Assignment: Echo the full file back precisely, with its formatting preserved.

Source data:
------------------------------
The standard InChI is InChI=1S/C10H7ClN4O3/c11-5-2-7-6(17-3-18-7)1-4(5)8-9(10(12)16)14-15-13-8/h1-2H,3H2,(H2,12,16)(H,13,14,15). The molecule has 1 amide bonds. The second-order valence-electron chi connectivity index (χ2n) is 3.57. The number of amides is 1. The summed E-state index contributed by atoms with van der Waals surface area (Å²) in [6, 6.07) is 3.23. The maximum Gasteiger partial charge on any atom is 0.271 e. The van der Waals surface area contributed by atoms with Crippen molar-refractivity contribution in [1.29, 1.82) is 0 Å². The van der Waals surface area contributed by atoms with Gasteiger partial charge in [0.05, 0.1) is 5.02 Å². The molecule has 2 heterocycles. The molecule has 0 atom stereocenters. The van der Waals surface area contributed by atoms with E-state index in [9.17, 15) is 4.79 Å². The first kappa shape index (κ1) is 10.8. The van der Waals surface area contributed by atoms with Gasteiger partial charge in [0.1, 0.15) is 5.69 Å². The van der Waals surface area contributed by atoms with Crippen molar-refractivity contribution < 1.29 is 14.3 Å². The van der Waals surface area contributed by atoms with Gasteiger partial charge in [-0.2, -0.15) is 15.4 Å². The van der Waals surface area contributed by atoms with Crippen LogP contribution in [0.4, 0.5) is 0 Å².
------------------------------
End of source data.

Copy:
The standard InChI is InChI=1S/C10H7ClN4O3/c11-5-2-7-6(17-3-18-7)1-4(5)8-9(10(12)16)14-15-13-8/h1-2H,3H2,(H2,12,16)(H,13,14,15). The molecule has 1 amide bonds. The second-order valence-electron chi connectivity index (χ2n) is 3.57. The number of amides is 1. The summed E-state index contributed by atoms with van der Waals surface area (Å²) in [6, 6.07) is 3.23. The maximum Gasteiger partial charge on any atom is 0.271 e. The van der Waals surface area contributed by atoms with Crippen molar-refractivity contribution in [1.29, 1.82) is 0 Å². The van der Waals surface area contributed by atoms with Gasteiger partial charge in [0.05, 0.1) is 5.02 Å². The molecule has 2 heterocycles. The molecule has 0 atom stereocenters. The van der Waals surface area contributed by atoms with E-state index in [9.17, 15) is 4.79 Å². The first kappa shape index (κ1) is 10.8. The van der Waals surface area contributed by atoms with Gasteiger partial charge in [0.1, 0.15) is 5.69 Å². The van der Waals surface area contributed by atoms with Crippen molar-refractivity contribution < 1.29 is 14.3 Å². The van der Waals surface area contributed by atoms with Gasteiger partial charge in [-0.2, -0.15) is 15.4 Å². The van der Waals surface area contributed by atoms with Crippen LogP contribution in [0.4, 0.5) is 0 Å².